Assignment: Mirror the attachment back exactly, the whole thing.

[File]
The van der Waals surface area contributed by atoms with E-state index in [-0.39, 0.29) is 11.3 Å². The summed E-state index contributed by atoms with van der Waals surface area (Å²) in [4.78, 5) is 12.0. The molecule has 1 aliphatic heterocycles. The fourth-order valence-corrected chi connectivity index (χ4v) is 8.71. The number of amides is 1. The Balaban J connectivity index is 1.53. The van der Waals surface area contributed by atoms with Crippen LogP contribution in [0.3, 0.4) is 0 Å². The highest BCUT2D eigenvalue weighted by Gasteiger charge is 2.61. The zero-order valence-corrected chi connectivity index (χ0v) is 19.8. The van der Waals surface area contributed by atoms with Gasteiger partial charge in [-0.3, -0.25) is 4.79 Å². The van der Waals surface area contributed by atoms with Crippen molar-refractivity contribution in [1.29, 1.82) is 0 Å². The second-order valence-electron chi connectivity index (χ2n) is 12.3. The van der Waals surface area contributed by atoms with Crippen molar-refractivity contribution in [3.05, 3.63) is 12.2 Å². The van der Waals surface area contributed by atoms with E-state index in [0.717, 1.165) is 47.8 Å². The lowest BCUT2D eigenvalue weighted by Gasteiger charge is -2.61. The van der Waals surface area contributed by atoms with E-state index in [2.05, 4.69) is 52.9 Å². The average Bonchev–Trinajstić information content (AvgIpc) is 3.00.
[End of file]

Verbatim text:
The van der Waals surface area contributed by atoms with E-state index in [-0.39, 0.29) is 11.3 Å². The summed E-state index contributed by atoms with van der Waals surface area (Å²) in [4.78, 5) is 12.0. The molecule has 1 aliphatic heterocycles. The fourth-order valence-corrected chi connectivity index (χ4v) is 8.71. The number of amides is 1. The Balaban J connectivity index is 1.53. The van der Waals surface area contributed by atoms with Crippen LogP contribution in [0.3, 0.4) is 0 Å². The highest BCUT2D eigenvalue weighted by Gasteiger charge is 2.61. The zero-order valence-corrected chi connectivity index (χ0v) is 19.8. The van der Waals surface area contributed by atoms with Gasteiger partial charge in [-0.3, -0.25) is 4.79 Å². The van der Waals surface area contributed by atoms with Crippen molar-refractivity contribution in [1.29, 1.82) is 0 Å². The second-order valence-electron chi connectivity index (χ2n) is 12.3. The van der Waals surface area contributed by atoms with Crippen molar-refractivity contribution in [3.05, 3.63) is 12.2 Å². The van der Waals surface area contributed by atoms with E-state index in [0.717, 1.165) is 47.8 Å². The lowest BCUT2D eigenvalue weighted by Gasteiger charge is -2.61. The van der Waals surface area contributed by atoms with E-state index in [2.05, 4.69) is 52.9 Å². The average Bonchev–Trinajstić information content (AvgIpc) is 3.00.